COVID-19 (better known as the coronavirus) has forced all of us into social isolation. And you can only play so many single player games before you eventually miss hanging out in “meatspace” with your buddies.
You can recreate such hangouts by hosting themed parties with your buddies on Zoom, Skype, or other apps. But what if you want to play some silly party games while you’re at it? In that case, Jackbox Games is here to save your sanity.
This company specializes in party games where everyone plays with smartphones instead of controllers. While these games are great to play around a TV, more and more players are discovering that they make for the perfect games to play with friends via streaming.
Ready to take your digital hangouts to the next level? Check out our setup guide and then explore these eight awesome Jackbox games!
Before You Get Started
Using smartphones as controllers and setting up a stream may seem very new to you. Fortunately, you can get started in a few easy steps.
First, you’ll need a game. While you can purchase these games separately, you get the most value by purchasing Jackbox Party Packs. These packs offer several different Jackbox Games for one low price. Remember, only the person streaming the game needs to own a copy.
Second, you’ll need streaming capabilities. We recommend using Twitch for both PC and console streaming. As of this writing, Twitch has better latency and more options than competitors like Mixer, and Twitch streaming tends to be smoother. You’ll need to register an account before you can start broadcasting.
Third, you’ll want to tweak the games themselves. Most Jackbox Games have settings you can toggle such as extended timers (perfect for streaming delays) and family-friendly modes (to help avoid awkward prompts or scandalous user answers).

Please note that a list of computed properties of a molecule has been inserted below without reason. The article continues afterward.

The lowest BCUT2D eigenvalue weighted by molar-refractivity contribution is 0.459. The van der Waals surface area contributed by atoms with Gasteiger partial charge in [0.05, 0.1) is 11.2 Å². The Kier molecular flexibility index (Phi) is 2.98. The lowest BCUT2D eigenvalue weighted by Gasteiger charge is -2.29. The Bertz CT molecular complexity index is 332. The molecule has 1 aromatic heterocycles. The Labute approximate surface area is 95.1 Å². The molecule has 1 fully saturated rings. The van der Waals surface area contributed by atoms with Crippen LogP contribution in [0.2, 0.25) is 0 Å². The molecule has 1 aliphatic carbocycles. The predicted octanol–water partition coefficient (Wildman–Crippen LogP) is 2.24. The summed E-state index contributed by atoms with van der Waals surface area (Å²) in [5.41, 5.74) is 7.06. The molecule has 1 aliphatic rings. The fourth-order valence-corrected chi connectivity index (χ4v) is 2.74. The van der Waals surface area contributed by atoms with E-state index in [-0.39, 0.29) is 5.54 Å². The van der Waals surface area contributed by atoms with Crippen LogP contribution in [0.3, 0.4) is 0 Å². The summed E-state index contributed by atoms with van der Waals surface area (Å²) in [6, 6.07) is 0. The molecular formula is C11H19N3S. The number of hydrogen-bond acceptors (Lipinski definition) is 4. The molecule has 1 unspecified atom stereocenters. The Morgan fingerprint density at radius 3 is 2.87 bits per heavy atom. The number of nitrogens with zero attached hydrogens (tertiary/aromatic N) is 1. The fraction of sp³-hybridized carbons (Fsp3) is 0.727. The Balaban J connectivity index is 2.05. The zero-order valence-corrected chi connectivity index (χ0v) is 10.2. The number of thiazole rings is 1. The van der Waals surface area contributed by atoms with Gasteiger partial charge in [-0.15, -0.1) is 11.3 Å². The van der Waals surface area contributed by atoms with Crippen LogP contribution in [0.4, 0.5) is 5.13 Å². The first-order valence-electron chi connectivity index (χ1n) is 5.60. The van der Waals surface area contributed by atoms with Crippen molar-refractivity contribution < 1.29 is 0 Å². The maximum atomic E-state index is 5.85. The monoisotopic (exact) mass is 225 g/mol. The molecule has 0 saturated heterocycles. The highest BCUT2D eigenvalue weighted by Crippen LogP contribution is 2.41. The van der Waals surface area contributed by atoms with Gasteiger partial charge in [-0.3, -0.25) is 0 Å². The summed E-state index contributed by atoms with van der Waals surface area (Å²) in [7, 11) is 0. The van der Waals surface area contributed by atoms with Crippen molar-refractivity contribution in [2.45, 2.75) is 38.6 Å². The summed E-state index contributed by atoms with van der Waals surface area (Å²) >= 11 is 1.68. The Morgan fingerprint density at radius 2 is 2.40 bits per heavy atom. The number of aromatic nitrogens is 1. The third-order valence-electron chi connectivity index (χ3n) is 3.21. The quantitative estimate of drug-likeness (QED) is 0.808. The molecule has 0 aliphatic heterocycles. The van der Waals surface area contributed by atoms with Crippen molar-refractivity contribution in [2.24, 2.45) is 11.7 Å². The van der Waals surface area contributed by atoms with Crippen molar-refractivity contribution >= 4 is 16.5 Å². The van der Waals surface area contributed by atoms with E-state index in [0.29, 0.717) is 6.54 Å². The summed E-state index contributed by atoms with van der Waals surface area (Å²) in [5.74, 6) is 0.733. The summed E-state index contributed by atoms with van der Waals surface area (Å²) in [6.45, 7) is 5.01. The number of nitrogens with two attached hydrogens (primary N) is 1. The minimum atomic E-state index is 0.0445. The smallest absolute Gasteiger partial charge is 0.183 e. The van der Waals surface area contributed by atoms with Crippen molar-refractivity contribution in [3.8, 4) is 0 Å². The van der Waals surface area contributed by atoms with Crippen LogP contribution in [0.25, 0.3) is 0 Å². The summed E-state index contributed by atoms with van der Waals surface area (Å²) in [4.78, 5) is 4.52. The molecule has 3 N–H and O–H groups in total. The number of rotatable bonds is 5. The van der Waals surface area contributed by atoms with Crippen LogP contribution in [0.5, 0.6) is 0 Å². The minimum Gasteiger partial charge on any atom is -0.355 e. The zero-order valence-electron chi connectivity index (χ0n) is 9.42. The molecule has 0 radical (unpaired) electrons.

Now, you can start a game and start streaming. Once your friends tune into the stream, they simply head to jackbox.tv on their phone or tablet and enter in the room code. From here, they can use their mobile device as a controller and follow the onscreen prompts!
Make sure everyone has a way to talk while gaming. Discord is a great way to talk, but you can also use other apps. My crew makes group phone calls through the Facebook Instant Messenger, which is a great option if you already have a group chat going.
What should you play first, then? Here are a few of our favorites.
Drawful (and its sequel, Drawful 2) is a perfect party game. Each player gets a silly prompt to draw on their screen. The catch? You can’t erase anything and you’re limited to a single default color (you can choose between two colors in Drawful 2).
After that, the game displays one piece of player art at a time. The artist gets to sit back while others enter in lies about what the prompt was. After that, players must choose what the actual prompt was. The artist gets points for each person who correctly guesses. Everyone else gets points for getting it right and points for fooling other players.
Fibbage (and its many sequels — I’m partial to Fibbage 3) is a bit like the trivia version of Drawful. Everyone gets the same trivia question and then enters in fake answers. You get points for guessing the correct answer and you get points for fooling the other players.
It’s a simple concept, but winning games means knowing how your best friends’ minds work. This is the kind of game that may just bring you closer together during social isolation.
The one downside of Jackbox Games is that a few of them are a bit complex. Sometimes, you just want to recreate a casual trivia vibe in the middle of your Zoom drinking party.